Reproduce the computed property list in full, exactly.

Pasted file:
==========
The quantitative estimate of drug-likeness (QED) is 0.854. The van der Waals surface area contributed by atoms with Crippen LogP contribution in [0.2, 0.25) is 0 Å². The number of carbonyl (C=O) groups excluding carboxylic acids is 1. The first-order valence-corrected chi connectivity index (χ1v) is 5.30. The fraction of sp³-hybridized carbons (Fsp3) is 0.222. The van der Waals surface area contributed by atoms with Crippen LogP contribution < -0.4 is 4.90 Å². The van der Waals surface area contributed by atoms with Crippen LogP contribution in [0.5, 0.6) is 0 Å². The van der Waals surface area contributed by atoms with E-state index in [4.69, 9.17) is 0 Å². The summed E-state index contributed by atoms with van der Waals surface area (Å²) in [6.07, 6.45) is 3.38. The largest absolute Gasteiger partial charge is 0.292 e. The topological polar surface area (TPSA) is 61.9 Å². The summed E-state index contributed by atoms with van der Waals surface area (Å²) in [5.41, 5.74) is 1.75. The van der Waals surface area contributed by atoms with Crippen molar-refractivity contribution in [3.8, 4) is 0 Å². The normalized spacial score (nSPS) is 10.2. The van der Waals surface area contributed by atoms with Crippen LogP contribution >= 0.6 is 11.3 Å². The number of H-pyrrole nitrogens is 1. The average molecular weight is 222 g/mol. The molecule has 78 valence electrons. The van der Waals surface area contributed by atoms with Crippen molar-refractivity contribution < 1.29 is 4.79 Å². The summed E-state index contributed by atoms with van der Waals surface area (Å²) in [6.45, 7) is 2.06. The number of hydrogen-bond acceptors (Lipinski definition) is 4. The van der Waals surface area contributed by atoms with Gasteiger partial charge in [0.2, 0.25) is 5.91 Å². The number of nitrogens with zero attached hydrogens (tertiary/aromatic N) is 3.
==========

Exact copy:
The quantitative estimate of drug-likeness (QED) is 0.854. The van der Waals surface area contributed by atoms with Crippen LogP contribution in [0.2, 0.25) is 0 Å². The number of carbonyl (C=O) groups excluding carboxylic acids is 1. The first-order valence-corrected chi connectivity index (χ1v) is 5.30. The fraction of sp³-hybridized carbons (Fsp3) is 0.222. The van der Waals surface area contributed by atoms with Crippen LogP contribution < -0.4 is 4.90 Å². The van der Waals surface area contributed by atoms with Crippen LogP contribution in [0.5, 0.6) is 0 Å². The van der Waals surface area contributed by atoms with E-state index in [4.69, 9.17) is 0 Å². The summed E-state index contributed by atoms with van der Waals surface area (Å²) in [6.07, 6.45) is 3.38. The largest absolute Gasteiger partial charge is 0.292 e. The topological polar surface area (TPSA) is 61.9 Å². The summed E-state index contributed by atoms with van der Waals surface area (Å²) in [5.41, 5.74) is 1.75. The van der Waals surface area contributed by atoms with Crippen molar-refractivity contribution in [3.8, 4) is 0 Å². The normalized spacial score (nSPS) is 10.2. The van der Waals surface area contributed by atoms with Crippen LogP contribution >= 0.6 is 11.3 Å². The number of H-pyrrole nitrogens is 1. The average molecular weight is 222 g/mol. The molecule has 78 valence electrons. The van der Waals surface area contributed by atoms with Crippen molar-refractivity contribution < 1.29 is 4.79 Å². The summed E-state index contributed by atoms with van der Waals surface area (Å²) in [6.45, 7) is 2.06. The number of hydrogen-bond acceptors (Lipinski definition) is 4. The van der Waals surface area contributed by atoms with Gasteiger partial charge in [0.2, 0.25) is 5.91 Å². The number of nitrogens with zero attached hydrogens (tertiary/aromatic N) is 3.